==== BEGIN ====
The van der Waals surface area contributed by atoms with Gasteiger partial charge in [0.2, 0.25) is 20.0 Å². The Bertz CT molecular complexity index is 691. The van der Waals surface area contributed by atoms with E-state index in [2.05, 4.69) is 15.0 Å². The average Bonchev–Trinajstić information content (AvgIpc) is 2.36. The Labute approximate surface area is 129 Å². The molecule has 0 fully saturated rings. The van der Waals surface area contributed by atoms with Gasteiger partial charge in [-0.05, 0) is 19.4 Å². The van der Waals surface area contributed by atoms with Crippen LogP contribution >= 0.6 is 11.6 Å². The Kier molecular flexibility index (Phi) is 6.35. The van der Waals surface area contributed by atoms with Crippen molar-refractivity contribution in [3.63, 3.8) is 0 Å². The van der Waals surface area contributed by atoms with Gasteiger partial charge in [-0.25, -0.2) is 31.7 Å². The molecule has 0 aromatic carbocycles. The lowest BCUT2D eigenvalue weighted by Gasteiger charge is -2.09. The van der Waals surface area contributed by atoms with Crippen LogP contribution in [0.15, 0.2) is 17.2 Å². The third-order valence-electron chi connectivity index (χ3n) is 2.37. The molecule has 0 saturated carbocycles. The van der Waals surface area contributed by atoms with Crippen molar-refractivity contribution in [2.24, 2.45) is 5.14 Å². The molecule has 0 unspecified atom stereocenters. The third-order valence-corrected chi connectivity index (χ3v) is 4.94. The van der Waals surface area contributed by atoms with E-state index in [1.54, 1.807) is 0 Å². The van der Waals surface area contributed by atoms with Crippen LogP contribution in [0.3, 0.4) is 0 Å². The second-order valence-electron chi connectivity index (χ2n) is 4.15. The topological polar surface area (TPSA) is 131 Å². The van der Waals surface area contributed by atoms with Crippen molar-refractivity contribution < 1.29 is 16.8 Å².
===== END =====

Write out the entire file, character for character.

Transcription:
The van der Waals surface area contributed by atoms with Gasteiger partial charge in [0.2, 0.25) is 20.0 Å². The Bertz CT molecular complexity index is 691. The van der Waals surface area contributed by atoms with E-state index in [2.05, 4.69) is 15.0 Å². The average Bonchev–Trinajstić information content (AvgIpc) is 2.36. The Labute approximate surface area is 129 Å². The molecule has 0 fully saturated rings. The van der Waals surface area contributed by atoms with Gasteiger partial charge in [-0.05, 0) is 19.4 Å². The van der Waals surface area contributed by atoms with Crippen LogP contribution >= 0.6 is 11.6 Å². The Kier molecular flexibility index (Phi) is 6.35. The van der Waals surface area contributed by atoms with Crippen molar-refractivity contribution in [3.63, 3.8) is 0 Å². The van der Waals surface area contributed by atoms with Gasteiger partial charge in [-0.25, -0.2) is 31.7 Å². The molecule has 0 aromatic carbocycles. The lowest BCUT2D eigenvalue weighted by Gasteiger charge is -2.09. The van der Waals surface area contributed by atoms with Crippen LogP contribution in [0.15, 0.2) is 17.2 Å². The third-order valence-electron chi connectivity index (χ3n) is 2.37. The molecule has 0 saturated carbocycles. The van der Waals surface area contributed by atoms with Crippen molar-refractivity contribution in [2.24, 2.45) is 5.14 Å². The molecule has 0 unspecified atom stereocenters. The third-order valence-corrected chi connectivity index (χ3v) is 4.94. The van der Waals surface area contributed by atoms with E-state index in [1.54, 1.807) is 0 Å². The van der Waals surface area contributed by atoms with Crippen LogP contribution in [0.3, 0.4) is 0 Å². The second-order valence-electron chi connectivity index (χ2n) is 4.15. The topological polar surface area (TPSA) is 131 Å². The van der Waals surface area contributed by atoms with Crippen molar-refractivity contribution < 1.29 is 16.8 Å².